Though not everything is staged on the show, Chris said that the producers “stretch the truth.” And the couple believes that some reactions to provocative pre-planned phrases are missing because everyone knows their lines and can’t fake it as actors.

Also, the trailer for Season 4 features Alla Fedoruk throwing a chair and screaming that she’s happy now. Did you notice that the chair scene did not appear in any of the episodes? As Alla answered the fan questions on Facebook, she said that TLC made her do that to promote the show, but they never came up with the story for it. How unfair is that? 


One of the scandalous couples from season 6, Ashley and Jay, revealed that they have been asked to fake the end of their relationship by not posting any evidence that they are together. As Ashley wrote on her Instagram “Since the show has ended I never confirmed the status of our relationship due to the contract.”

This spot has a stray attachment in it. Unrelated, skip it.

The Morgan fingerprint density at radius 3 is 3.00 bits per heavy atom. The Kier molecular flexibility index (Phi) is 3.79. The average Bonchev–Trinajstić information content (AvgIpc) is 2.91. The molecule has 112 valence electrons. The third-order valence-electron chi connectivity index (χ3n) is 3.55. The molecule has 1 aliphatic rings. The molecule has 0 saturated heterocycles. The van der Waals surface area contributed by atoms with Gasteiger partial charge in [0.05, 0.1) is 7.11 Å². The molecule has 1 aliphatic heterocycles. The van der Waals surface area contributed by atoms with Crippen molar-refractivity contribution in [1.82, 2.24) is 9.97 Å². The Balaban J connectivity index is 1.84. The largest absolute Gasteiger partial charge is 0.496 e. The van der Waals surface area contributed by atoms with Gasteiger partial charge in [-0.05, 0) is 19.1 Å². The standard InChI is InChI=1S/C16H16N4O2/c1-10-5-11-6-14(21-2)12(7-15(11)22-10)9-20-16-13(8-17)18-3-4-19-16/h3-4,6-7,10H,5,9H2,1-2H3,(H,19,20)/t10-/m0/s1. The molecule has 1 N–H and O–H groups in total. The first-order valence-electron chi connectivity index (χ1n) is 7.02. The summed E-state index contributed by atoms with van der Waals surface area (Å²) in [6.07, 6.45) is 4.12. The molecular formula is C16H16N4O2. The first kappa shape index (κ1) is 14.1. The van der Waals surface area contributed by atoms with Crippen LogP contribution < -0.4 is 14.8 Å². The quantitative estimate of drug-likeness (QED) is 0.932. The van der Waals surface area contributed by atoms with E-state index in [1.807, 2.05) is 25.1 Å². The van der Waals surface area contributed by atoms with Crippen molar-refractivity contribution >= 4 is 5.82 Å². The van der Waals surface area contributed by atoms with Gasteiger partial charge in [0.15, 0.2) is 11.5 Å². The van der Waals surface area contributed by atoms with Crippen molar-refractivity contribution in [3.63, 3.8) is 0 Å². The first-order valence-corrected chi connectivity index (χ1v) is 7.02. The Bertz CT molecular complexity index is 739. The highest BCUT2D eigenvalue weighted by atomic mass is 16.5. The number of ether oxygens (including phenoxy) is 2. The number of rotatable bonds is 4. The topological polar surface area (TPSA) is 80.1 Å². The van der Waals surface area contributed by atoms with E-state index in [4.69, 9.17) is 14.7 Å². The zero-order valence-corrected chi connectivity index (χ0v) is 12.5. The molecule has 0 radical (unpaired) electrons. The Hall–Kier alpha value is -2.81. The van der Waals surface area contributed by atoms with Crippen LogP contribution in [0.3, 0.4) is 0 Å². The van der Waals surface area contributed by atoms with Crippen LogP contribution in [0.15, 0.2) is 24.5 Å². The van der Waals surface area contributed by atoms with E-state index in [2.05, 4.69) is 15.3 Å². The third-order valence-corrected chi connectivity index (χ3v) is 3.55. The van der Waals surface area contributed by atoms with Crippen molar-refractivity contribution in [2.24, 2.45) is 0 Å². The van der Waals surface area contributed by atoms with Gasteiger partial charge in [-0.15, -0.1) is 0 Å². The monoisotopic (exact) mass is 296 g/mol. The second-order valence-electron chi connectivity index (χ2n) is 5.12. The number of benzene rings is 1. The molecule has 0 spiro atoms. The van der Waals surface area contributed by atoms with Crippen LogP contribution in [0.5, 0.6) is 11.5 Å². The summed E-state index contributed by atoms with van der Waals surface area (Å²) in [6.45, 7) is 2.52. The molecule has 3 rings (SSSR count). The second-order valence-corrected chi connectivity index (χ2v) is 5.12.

Sean from Before the 90 Days confessed that he knew about Abby staying at her ex-boyfriend’s apartment, so his furious reaction to that was edited by TLC for dramatic purposes, too.


Another surprising thing is that some of the participants’ names were allegedly changed. Did you know that Chantel’s real name is SeaAir? Well, since her siblings are River and Winter, having another hippie name in the family does not seem strange. But perhaps it was too exotic for the show. 

And Jorge Nava was reportedly named Andrew, but his past may be a solid reason for a TV moniker. So if the names were changed for the show purposes, who initiated it and suggested the new ones?


4. Lawsuits against 90 Day Fiance

Some couples were less than happy with their portrayal on the show, but most of the dissatisfied only shared their emotions on social media. Season five’s Luis Mendez claimed that the production did plenty of manipulating to make him look bad on the show. He even threatened to sue TLC in 2018. But it looks like that never happened.


Ashley Smith shared that most of her Season 6 castmates heavily criticized the show for editing and fraud, but they were bound by contractual obligations. The reality TV star recently announced that she would never return to the TLC hit show.